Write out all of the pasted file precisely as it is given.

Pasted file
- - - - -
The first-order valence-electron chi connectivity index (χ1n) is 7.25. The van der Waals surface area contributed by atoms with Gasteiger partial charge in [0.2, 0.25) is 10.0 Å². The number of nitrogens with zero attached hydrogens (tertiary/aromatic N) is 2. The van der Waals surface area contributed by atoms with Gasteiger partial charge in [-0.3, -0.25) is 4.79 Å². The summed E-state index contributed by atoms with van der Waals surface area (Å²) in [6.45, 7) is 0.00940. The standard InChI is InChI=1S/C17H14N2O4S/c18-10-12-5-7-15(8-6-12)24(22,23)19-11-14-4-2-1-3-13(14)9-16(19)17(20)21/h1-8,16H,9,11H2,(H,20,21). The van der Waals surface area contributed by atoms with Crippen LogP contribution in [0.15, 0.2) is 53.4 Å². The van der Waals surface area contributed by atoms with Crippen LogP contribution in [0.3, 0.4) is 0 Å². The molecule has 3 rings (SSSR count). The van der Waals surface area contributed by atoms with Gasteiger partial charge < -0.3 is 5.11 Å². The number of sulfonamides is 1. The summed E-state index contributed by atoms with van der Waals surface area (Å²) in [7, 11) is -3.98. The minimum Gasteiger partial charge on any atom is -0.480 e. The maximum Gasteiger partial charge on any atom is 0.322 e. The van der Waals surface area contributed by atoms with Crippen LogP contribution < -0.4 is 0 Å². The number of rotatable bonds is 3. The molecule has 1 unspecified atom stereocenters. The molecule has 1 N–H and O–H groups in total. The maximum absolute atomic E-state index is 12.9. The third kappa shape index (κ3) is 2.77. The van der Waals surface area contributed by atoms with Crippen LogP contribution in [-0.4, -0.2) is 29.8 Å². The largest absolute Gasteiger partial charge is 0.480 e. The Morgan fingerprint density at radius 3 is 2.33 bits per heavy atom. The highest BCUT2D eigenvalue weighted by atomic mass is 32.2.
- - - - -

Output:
The first-order valence-electron chi connectivity index (χ1n) is 7.25. The van der Waals surface area contributed by atoms with Gasteiger partial charge in [0.2, 0.25) is 10.0 Å². The number of nitrogens with zero attached hydrogens (tertiary/aromatic N) is 2. The van der Waals surface area contributed by atoms with Gasteiger partial charge in [-0.3, -0.25) is 4.79 Å². The summed E-state index contributed by atoms with van der Waals surface area (Å²) in [6.45, 7) is 0.00940. The standard InChI is InChI=1S/C17H14N2O4S/c18-10-12-5-7-15(8-6-12)24(22,23)19-11-14-4-2-1-3-13(14)9-16(19)17(20)21/h1-8,16H,9,11H2,(H,20,21). The van der Waals surface area contributed by atoms with Crippen LogP contribution in [0.15, 0.2) is 53.4 Å². The van der Waals surface area contributed by atoms with Crippen LogP contribution in [0.3, 0.4) is 0 Å². The molecule has 3 rings (SSSR count). The van der Waals surface area contributed by atoms with Gasteiger partial charge < -0.3 is 5.11 Å². The number of sulfonamides is 1. The summed E-state index contributed by atoms with van der Waals surface area (Å²) in [7, 11) is -3.98. The minimum Gasteiger partial charge on any atom is -0.480 e. The maximum Gasteiger partial charge on any atom is 0.322 e. The van der Waals surface area contributed by atoms with Crippen LogP contribution < -0.4 is 0 Å². The number of rotatable bonds is 3. The molecule has 1 unspecified atom stereocenters. The molecule has 1 N–H and O–H groups in total. The maximum absolute atomic E-state index is 12.9. The third kappa shape index (κ3) is 2.77. The van der Waals surface area contributed by atoms with Crippen LogP contribution in [-0.4, -0.2) is 29.8 Å². The largest absolute Gasteiger partial charge is 0.480 e. The Morgan fingerprint density at radius 3 is 2.33 bits per heavy atom. The highest BCUT2D eigenvalue weighted by atomic mass is 32.2.